When the amps are turned to 10 and the distortion pedal is as loud as
possible, every little nuance shines through and you'll need as much help
as possible to alleviate any unwanted noise. In this lesson, I'll
show you some muting techniques for both your left and right hands to help
minimize fret buzz and sounding unwanted strings while still being able to
play all 6 strings all of the time. Here is the chord chart for a B minor
chord which we'll be using as an example in this lesson:
of the time, when notes are played by accident, it's because of the
placement on your fret hand. When playing certain chords, the
placement of your fingers when fretting the notes is imperative to not
only playing those desired notes but also muting the unwanted strings.
Take a look at
example 1. Here you'll see my hand
playing a simple B minor chord. Notice how the tip of my index finger just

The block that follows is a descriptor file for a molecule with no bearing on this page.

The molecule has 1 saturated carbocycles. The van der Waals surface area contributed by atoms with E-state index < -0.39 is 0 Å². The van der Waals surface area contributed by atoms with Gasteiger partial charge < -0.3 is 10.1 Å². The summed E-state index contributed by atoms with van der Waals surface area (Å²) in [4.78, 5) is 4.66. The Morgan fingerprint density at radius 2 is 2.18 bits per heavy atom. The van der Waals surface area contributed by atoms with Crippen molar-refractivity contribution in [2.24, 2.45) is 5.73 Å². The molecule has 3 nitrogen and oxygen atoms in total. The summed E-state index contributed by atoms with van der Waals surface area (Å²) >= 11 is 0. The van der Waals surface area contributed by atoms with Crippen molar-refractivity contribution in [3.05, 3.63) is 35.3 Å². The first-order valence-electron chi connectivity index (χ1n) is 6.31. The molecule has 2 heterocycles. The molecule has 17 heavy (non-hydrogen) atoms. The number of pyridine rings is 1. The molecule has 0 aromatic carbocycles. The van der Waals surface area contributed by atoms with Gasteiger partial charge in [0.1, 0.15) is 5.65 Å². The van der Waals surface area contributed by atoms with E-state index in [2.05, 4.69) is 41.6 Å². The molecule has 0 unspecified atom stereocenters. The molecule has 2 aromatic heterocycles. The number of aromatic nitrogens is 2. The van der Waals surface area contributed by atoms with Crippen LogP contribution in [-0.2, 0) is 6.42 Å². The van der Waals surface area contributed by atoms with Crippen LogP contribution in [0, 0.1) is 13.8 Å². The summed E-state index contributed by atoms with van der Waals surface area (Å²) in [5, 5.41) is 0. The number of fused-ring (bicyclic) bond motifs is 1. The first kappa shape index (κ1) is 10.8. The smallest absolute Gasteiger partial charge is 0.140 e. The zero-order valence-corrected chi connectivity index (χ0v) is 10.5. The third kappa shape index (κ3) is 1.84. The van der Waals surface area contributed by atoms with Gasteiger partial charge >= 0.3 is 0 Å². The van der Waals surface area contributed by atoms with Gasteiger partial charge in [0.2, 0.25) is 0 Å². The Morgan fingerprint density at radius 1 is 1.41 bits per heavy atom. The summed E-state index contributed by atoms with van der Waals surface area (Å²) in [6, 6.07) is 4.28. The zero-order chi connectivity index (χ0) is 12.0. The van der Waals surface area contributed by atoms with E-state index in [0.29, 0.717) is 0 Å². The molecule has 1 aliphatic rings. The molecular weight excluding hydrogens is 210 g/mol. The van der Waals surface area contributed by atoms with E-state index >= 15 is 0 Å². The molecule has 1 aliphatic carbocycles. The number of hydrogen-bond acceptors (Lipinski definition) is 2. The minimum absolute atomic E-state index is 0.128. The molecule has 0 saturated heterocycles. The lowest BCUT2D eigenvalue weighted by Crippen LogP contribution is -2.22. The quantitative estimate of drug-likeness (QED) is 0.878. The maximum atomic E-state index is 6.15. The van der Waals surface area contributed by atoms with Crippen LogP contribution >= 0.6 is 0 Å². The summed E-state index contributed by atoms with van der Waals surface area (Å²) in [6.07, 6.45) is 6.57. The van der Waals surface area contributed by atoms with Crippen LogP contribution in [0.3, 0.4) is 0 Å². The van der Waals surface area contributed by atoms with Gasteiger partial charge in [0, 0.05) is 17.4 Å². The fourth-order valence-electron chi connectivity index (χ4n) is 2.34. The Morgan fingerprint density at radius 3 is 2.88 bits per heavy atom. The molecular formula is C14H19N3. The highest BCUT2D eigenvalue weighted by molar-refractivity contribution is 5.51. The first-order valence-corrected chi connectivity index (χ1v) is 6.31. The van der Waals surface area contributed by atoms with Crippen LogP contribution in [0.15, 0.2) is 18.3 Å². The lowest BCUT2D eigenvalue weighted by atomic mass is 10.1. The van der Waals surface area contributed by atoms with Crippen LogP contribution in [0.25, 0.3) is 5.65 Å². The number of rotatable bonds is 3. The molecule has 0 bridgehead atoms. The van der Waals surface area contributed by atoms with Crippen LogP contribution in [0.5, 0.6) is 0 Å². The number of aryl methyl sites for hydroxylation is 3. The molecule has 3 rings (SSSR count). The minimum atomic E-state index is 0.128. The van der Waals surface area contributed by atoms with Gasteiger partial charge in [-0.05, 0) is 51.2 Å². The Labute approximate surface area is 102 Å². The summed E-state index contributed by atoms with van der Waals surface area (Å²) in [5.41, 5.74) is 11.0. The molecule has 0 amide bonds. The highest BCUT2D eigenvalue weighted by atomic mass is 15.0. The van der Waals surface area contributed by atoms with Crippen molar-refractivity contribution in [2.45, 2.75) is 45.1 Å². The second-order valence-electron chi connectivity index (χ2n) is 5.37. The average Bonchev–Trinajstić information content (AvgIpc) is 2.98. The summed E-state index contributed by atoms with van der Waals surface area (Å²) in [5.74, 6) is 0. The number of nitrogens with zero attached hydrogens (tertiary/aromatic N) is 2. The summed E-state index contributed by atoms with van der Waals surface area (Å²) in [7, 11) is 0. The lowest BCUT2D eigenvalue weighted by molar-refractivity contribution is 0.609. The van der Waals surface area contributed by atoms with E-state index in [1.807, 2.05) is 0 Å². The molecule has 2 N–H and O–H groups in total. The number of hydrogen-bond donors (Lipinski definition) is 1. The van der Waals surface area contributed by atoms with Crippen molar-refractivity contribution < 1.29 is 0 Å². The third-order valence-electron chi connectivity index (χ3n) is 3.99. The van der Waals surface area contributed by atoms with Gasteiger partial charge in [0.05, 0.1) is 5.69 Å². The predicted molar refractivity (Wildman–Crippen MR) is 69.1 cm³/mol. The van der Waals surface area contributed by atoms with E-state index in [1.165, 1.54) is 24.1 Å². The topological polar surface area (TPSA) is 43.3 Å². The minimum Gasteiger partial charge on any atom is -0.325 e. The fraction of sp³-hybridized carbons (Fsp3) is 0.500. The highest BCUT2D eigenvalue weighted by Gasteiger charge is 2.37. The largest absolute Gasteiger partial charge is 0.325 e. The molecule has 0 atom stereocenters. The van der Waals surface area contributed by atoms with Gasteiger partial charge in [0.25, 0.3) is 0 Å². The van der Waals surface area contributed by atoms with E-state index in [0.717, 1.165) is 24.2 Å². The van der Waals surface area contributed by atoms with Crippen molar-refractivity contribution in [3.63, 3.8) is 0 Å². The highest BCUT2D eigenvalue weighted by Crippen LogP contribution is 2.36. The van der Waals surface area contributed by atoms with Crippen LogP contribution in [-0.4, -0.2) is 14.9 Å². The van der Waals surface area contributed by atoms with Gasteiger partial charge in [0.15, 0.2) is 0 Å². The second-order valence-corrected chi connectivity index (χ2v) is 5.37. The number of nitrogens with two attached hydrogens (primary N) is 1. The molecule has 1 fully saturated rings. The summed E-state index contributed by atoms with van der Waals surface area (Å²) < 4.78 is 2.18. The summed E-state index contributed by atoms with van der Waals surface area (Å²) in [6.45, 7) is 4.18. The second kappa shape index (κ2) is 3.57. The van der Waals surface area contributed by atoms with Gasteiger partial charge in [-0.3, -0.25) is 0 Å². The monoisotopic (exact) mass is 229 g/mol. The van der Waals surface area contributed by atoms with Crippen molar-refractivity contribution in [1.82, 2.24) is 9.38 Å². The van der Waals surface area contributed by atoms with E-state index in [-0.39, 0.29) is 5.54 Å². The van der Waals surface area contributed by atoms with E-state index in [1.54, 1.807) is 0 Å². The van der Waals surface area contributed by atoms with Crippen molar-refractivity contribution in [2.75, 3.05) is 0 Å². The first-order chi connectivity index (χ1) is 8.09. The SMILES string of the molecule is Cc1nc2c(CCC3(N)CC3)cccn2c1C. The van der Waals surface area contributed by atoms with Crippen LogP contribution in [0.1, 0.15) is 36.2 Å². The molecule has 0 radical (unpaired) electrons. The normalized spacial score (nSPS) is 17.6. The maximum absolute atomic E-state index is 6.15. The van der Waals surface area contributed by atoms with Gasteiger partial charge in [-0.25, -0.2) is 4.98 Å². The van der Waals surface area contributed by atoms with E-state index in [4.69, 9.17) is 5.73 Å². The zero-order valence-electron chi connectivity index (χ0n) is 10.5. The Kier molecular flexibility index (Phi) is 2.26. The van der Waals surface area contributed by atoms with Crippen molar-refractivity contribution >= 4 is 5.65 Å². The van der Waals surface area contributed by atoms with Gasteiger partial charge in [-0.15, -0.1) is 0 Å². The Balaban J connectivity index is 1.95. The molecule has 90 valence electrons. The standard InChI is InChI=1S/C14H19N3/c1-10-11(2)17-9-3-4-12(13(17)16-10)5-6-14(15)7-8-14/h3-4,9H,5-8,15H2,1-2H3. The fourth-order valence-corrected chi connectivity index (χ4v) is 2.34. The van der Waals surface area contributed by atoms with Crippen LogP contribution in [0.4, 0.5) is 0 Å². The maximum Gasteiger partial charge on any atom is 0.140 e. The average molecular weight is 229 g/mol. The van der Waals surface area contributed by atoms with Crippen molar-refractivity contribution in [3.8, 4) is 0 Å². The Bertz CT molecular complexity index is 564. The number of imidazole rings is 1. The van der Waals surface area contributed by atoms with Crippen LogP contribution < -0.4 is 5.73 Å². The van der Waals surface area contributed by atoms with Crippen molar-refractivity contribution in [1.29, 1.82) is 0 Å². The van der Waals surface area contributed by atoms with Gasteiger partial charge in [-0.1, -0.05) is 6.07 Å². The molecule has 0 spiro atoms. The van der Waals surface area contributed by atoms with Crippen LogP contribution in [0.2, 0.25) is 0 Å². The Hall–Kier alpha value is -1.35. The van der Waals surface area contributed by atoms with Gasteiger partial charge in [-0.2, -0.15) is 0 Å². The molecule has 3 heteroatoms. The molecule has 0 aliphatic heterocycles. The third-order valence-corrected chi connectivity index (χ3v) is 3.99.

barely touches the low E string but there's enough contact to mute that
particular string. The G string is also muted by allowing the fleshy
part of my ring finger to "rest" against it so it will not sound.
The high E string is also muted by my index finger but uses the bottom
part of my finger near the palm.
example 2, my pick/ strum hand mutes the
unwanted strings by gently placing the side of my palm on the strings near
the bridge. In most instances, pick handed muting occurs during
solos or lead playing. You will hear the muted notes for a split
second but it won't impede on your playing. If anything, it will
create a more percussive sound which can be used to your advantage,
especially when you're playing by yourself.
example 3, shows you how to use both your
left and right hands to mute your strings while playing in real time.
It's a quick example but one that should that help you understand the
concept in an actual playing situation.
This technique, like most, gets easier with time. Hopefully, it'll
be something you can use at all times and not have to even think about.
Start muting with your fret first and then move on to your picking hand.
Take it slow and then develop it. Best of luck.
To Be Announced
To learn more about
Patrick DeCoste, visit his website